he is experiencing are available to him, available to his
awareness, that he is able to live these feelings, be them,
and able to communicate them if appropriate. It means that
he comes into a direct personal encounter with the learner,
meeting him on a person-to-person basis. It means that he
is being himself, not denying himself. (p. 6)

Respect. It is caring for the learner, but a non-possessive
caring. It is an acceptance of this other individual as a
separate person, having worth in his own right. It is a basic
trust--a belief that this other person is somehow fundamentally
trustworthy. (p. 8)


Rogers felt that these three teacher qualities create an atmosphere that is

conducive to significant learning.

Rogers has written extensively about the need for teachers to exhibit

these qualities in their interactions with students. However, there has

been little empirical research to determine the relationship between these

teacher behaviors and actual student behavior in the classroom. This study

was designed to provide evidence regarding the relationships among the

teacher qualities of empathy, genuineness, and respect and pupil class-

room behavior to determine if these teacher characteristics might be ex-

pected to have an impact upon classroom management.









Purpose of the Study

The objective of this study was to determine if teacher-offered

empathy, genuineness, and respect are related to pupil classroom behav-

ior. More specifically, the following hypotheses were investigated:


Teacher-offered empathy, genuineness, and respect
are positively related to pupil supportive classroom
behavior.

Teacher-offered empathy, genuineness, and respect
are negatively related to pupil deviant classroom
behavior.

There is a significant difference between the corre-
lations of teacher-offered empathy, genuineness, and
respect and pupil supportive behavior and the corre-
lations of teacher-offered empathy, genuineness, and
respect and pupil deviant classroom behavior.


Significance of the Study

Carl Rogers (1961) has stated that the major aim of education is the

facilitation of learning. He added that facilitation of significant learn-

ing rests upon certain attitudinal qualities which exist in the relation-

ship between the facilitator and the learner. The three teacher qualities

which Rogers (1967) felt would facilitate learning are empathy, genuine-

ness, and respect. Although many educators have agreed with Rogers

(Gordon, 1974; Johnson, 1972; Wittmer & Myrick, 1974), there has been

little empirical research to support this position. Aspy (1969) pre-

sented preliminary evidence to suggest that there is a relationship

between the three qualities of the facilitative teacher and student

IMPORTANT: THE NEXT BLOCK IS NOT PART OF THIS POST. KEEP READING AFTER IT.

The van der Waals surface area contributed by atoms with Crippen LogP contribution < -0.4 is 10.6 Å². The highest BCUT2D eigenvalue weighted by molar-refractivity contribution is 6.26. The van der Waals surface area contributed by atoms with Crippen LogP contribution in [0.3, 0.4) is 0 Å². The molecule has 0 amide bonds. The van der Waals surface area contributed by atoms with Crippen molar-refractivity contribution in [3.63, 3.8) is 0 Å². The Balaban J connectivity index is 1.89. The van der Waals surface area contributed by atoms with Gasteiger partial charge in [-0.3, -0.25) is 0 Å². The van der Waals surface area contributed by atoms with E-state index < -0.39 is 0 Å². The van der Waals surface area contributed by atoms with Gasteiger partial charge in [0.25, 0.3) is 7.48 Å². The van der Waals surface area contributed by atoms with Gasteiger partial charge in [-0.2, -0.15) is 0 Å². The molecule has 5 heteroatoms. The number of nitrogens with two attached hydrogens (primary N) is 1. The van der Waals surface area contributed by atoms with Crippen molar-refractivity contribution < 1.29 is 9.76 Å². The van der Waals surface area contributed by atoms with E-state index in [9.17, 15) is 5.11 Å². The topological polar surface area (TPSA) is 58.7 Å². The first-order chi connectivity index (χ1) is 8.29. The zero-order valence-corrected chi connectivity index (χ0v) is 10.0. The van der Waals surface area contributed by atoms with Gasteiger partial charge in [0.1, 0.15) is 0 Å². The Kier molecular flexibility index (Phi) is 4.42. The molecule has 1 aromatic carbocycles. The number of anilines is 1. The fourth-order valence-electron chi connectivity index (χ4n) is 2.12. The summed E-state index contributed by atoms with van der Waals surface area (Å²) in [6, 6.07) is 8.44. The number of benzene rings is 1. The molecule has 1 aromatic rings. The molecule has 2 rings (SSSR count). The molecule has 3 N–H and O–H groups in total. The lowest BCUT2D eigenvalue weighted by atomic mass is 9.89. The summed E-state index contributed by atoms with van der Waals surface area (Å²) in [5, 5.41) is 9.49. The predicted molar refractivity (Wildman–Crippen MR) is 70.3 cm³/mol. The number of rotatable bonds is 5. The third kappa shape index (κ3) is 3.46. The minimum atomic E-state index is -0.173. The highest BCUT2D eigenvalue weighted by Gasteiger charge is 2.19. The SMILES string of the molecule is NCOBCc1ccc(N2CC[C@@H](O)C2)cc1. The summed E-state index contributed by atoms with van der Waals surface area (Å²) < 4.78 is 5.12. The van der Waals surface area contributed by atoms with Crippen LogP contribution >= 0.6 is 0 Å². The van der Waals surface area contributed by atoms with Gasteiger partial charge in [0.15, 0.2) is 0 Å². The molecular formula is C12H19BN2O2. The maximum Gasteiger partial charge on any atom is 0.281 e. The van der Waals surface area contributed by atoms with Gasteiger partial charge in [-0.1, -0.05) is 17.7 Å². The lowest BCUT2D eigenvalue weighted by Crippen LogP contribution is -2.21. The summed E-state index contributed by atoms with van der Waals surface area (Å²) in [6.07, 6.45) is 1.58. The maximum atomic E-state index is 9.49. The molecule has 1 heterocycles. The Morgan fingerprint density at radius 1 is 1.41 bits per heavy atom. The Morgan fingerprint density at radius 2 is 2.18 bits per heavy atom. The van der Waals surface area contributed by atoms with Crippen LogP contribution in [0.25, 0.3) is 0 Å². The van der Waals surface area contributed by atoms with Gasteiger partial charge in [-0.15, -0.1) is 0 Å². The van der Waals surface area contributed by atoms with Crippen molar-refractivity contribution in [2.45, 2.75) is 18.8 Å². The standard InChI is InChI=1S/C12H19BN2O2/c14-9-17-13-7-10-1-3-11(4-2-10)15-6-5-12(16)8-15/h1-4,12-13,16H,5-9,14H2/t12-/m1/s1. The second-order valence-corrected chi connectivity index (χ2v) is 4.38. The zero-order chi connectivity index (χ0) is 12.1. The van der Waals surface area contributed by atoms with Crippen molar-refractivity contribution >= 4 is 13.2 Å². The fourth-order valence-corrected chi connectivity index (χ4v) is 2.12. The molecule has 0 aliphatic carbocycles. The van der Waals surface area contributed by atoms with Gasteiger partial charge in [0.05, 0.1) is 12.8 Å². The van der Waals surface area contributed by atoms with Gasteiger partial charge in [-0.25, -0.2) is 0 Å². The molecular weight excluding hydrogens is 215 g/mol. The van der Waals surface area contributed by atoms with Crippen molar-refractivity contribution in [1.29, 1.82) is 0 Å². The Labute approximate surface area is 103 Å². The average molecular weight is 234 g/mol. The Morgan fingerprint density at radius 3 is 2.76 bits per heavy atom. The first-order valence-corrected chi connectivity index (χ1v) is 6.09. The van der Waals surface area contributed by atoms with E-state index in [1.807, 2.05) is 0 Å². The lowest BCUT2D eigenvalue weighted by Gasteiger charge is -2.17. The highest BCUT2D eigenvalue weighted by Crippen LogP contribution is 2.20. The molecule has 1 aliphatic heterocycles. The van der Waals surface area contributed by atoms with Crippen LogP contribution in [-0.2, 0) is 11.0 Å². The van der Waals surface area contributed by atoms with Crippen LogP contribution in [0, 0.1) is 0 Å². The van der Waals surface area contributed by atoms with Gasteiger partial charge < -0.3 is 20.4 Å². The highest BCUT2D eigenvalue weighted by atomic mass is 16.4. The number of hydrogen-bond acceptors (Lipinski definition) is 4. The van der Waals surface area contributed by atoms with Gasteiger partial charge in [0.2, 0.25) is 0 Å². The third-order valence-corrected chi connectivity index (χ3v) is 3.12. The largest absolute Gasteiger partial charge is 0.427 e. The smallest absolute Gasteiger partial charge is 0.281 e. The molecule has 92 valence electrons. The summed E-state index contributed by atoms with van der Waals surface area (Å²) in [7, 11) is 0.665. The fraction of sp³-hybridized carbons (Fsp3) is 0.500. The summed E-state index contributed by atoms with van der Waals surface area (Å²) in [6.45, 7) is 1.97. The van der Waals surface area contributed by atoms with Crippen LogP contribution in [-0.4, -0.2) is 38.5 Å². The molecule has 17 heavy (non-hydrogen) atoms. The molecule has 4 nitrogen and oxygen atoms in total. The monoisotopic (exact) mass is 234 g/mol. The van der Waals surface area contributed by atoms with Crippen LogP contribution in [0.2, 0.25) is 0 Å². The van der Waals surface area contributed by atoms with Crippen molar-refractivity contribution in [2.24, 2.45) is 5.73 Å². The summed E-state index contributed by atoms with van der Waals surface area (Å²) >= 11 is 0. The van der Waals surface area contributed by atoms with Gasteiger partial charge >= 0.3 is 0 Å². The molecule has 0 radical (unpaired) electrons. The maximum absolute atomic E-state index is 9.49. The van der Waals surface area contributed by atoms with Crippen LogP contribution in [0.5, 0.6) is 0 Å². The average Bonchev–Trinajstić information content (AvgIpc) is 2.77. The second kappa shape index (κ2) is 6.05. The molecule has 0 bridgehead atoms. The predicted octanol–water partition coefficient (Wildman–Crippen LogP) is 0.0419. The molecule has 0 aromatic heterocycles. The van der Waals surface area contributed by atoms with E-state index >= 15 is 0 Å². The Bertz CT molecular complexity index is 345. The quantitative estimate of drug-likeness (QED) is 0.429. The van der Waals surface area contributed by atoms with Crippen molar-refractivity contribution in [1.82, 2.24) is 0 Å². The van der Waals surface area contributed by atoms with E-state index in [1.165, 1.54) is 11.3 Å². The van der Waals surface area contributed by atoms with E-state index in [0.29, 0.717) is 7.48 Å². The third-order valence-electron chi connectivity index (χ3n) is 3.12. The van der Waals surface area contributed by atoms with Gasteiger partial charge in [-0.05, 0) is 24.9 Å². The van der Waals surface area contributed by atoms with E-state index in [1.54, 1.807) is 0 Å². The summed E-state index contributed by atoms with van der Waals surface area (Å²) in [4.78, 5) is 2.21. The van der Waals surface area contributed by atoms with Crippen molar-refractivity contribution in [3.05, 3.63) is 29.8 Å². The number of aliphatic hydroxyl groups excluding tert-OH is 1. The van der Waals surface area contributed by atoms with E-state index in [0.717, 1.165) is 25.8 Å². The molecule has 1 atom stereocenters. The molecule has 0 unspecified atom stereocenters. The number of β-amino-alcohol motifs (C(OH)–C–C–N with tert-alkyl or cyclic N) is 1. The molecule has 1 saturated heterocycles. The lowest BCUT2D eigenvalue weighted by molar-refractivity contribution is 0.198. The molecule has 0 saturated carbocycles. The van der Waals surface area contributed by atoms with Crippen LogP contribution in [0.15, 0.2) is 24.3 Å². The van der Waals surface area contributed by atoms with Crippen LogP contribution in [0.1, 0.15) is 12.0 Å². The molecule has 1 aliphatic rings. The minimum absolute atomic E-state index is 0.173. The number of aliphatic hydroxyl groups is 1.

achievement as measured by the Stanford Achievement Test. On the basis

of his findings, Aspy (1974) developed a training module to help teachers

use these interpersonal skills in their classrooms. Aspy (1974) has









also developed scales to measure these behaviors in teachers' class-

rooms. Roebuck (1975) demonstrated that these scales were a better means

of predicting student achievement than specific-behavior observational

instruments.

There has been little research to evaluate the effect of teacher-

offered empathy, genuineness, and respect on actual student behavior

in the classroom. Perhaps these skills are the key to classroom man-

agement. This study was designed to investigate the relationships of

teacher-offered empathy, genuineness, and respect to student classroom

behavior. If it can be demonstrated that there is a relationship

between the teacher's interpersonal skills and pupil classroom behaviors,

a basis for'assisting teachers in their efforts to cope with classroom

discipline problems might be provided.













CHAPTER II


REVIEW OF RELATED LITERATURE


Introduction

Empathy, genuineness, and respect have long been considered an

integral part of interpersonal skills. Rogers (1961) emphasized that

these skills are essential for facilitative teaching. Wittmer and

Myrick (1974) also identified these three teacher qualities as key

characteristics for facilitating learning. Based on the assumption of

the importance of these skills to effective teaching, Aspy (1974) and

Gazda (1973) have included empathy, genuineness, and respect in teacher

training modules designed to help teachers develop interpersonal skills.

In this chapter, the rationale for considering the interpersonal

skills of empathy, genuineness, and respect as essential to facilitative

teaching is reviewed. In addition, the research indicating that these

skills are related to student achievement is presented. Finally, research

supporting the hypothesis that the interpersonal skills of empathy, genuine-

ness, and respect are related to student classroom behavior is discussed.


Theoretical Rationale

The aim of education, as defined by Rogers (1967), is the facilitation

of learning. Rogers described the facilitation of learning as "the func-

tion which may hold constructive, tentative, changing, process answers

to some of the deepest perplexities which beset man today" (p. 5).